Guderian: The Most Modern Major General of World War II?
When I can tell at sight a Mauser rifle from a javelin,
When such affairs as sorties and surprises I'm more wary at,
And when I know precisely what is meant by "commissariat",
When I have learnt what progress has been made in modern gunnery,
When I know more of tactics than a novice in a nunnery –
In short, when I've a smattering of elemental strategy – (bothered for a rhyme)
You'll say a better Major-General has never sat a gee.
"For my military knowledge, though I'm plucky and adventury,
Has only been brought down to the beginning of the century;
But still, in matters vegetable, animal, and mineral,
I am the very model of a modern Major-General."
- Gilbert and Sullivan, "The Pirates of Penzance."
|After the war, Heinz Guderian wrote memoirs that are incisive and relatable.|
|The General being decorated, 1939, Halder in the foreground, Hoth behind.|
To put it politely, Heinz Guderian was not a master strategist like a Manstein. What Guderian was best at is a little more difficult to quantify. While he may not have been the best general of the war, he was the most, well, ironic general.
He seemed to know it was all rubbish, but it was his only rubbish, and he was going to be the best in the world at his own particular pile of rubbish come what may.
Guderian was from Kulm, now Chelmno, Poland. He was a military brat, one of those insufferable fools who wound up as a cadet in the outfit of his own father and thus, no doubt, received all sorts of special treatment. Naturally, as a scion of Prussian arms, he wound up at the Metz war academy and graduated in 1908 as a Leutnant.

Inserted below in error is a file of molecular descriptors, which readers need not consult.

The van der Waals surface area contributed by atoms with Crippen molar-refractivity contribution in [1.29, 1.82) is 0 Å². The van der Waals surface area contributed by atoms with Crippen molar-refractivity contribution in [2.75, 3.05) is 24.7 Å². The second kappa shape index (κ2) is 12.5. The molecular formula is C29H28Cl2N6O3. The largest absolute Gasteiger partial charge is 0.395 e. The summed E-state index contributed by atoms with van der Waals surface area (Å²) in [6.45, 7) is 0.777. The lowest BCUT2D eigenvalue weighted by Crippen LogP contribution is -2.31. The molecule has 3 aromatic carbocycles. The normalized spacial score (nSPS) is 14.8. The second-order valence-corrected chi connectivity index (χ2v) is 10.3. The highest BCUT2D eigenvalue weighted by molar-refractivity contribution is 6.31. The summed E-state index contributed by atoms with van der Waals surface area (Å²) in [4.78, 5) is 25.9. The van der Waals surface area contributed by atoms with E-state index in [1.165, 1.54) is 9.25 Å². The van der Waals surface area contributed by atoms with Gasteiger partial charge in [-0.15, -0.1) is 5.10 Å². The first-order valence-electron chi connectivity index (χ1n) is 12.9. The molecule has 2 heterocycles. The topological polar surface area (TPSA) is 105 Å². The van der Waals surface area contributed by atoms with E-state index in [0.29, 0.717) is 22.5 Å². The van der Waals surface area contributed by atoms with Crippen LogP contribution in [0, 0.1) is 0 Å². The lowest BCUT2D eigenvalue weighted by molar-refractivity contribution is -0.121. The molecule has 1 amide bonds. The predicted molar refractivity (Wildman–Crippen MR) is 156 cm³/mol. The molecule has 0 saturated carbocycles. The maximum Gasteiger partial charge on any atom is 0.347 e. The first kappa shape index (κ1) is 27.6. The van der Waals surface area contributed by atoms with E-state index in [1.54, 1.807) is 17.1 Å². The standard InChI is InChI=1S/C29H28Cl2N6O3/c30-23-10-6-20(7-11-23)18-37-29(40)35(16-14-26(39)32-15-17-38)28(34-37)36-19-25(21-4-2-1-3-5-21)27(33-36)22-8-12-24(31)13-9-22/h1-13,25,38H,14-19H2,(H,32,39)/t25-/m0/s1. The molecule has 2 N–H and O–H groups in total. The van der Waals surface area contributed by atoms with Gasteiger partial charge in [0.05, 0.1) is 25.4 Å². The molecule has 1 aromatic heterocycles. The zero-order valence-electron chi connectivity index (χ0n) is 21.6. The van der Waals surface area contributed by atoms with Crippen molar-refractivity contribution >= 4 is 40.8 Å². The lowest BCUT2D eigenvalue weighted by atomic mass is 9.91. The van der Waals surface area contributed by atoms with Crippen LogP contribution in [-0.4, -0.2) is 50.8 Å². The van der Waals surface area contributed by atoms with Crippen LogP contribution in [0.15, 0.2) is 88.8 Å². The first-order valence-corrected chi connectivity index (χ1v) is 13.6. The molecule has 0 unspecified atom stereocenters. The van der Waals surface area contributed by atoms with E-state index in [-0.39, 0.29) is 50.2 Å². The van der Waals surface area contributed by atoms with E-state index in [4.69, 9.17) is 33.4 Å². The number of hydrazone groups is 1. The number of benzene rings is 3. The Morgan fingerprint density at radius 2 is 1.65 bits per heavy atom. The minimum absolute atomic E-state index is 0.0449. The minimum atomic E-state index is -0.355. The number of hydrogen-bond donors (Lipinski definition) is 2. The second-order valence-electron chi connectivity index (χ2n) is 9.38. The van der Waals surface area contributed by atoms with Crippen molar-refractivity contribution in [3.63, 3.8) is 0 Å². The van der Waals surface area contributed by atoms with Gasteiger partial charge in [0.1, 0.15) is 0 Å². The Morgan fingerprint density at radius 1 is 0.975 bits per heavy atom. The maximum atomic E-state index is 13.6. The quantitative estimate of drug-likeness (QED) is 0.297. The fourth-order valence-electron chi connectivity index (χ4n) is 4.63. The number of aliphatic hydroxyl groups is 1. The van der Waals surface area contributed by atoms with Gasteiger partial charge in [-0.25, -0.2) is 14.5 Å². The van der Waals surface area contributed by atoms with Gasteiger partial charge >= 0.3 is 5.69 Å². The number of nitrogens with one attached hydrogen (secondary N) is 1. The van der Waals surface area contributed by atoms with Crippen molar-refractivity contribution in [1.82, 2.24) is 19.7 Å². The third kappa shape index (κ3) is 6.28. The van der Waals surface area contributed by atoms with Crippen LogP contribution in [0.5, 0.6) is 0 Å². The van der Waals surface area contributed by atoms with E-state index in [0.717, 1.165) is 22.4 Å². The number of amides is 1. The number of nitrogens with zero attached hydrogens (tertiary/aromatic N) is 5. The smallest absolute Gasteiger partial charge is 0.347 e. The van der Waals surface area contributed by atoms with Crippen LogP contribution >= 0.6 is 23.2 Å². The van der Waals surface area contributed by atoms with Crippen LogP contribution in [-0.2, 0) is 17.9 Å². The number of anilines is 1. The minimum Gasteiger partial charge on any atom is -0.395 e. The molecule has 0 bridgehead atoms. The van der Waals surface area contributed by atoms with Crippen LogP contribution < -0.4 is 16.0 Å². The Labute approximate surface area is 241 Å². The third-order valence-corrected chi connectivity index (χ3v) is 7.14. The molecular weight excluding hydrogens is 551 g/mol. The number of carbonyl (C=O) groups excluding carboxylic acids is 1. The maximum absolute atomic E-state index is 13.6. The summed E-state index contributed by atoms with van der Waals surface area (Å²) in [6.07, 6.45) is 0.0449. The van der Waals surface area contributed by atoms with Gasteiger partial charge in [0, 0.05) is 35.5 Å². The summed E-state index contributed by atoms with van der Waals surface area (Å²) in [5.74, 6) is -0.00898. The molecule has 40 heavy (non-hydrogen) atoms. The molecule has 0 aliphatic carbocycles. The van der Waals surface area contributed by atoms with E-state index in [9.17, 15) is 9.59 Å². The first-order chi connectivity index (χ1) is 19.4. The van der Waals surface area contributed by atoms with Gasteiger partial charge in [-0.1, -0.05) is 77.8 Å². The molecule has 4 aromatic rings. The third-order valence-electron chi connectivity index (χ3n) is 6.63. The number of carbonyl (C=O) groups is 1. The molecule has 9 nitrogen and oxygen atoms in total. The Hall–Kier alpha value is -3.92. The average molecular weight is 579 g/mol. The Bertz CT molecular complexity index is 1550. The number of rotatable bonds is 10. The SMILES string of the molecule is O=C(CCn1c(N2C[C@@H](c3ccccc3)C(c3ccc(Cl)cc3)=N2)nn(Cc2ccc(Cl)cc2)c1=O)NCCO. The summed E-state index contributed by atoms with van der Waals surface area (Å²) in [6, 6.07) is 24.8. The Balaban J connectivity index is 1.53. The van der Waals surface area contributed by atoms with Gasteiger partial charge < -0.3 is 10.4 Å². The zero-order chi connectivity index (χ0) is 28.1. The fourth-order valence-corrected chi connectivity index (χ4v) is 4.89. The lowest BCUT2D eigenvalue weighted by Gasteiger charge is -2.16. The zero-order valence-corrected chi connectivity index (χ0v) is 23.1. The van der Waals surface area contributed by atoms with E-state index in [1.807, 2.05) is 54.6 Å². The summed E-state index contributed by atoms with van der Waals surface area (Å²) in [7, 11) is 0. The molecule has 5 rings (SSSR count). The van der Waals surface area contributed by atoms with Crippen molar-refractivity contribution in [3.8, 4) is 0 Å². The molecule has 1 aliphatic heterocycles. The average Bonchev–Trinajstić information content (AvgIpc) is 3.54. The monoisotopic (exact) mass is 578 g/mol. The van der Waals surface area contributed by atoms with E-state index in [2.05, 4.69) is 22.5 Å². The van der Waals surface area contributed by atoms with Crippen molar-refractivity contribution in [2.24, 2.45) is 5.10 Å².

|Guderian in 1908|
|Common parade of German Wehrmacht and Soviet Red Army on 23 September 1939 in Brest, Eastern Poland at the end of the Invasion of Poland. At the center is Major General Heinz Guderian and at right is Brigadier Semyon Krivoshein.|
German soldiers were never very happy between wars, or at least that is how it appears from their biographies. Most likely due to his stint on the General Staff, Guderian was retained in the Reichswehr (Army) in the rump force permitted by the Treaty of Versailles. This practically assured that he would become a major figure in World War II, because those so selected - only 4,000 officers - had a huge head start on everyone else and no interruption in their careers.
|Lieutenant Colonel Heinz Guderian (right) with other officers on the Western Front, 1915.|
Besides being in the right time at the right place, Guderian also understood English and French to a certain extent. This proved quite handy. The British at that time were considered the leaders in armored warfare, so their writings on the subject were quite useful. The sad truth from the German perspective was that German tanks were a joke. The few that were built during the Great War resembled Bavarian castles and accomplished virtually nothing on the battlefield, with no mobility and little firepower.
|Hitler in Poland by Heinrich Hoffmann -- General of Armored troops Guderian making his report.|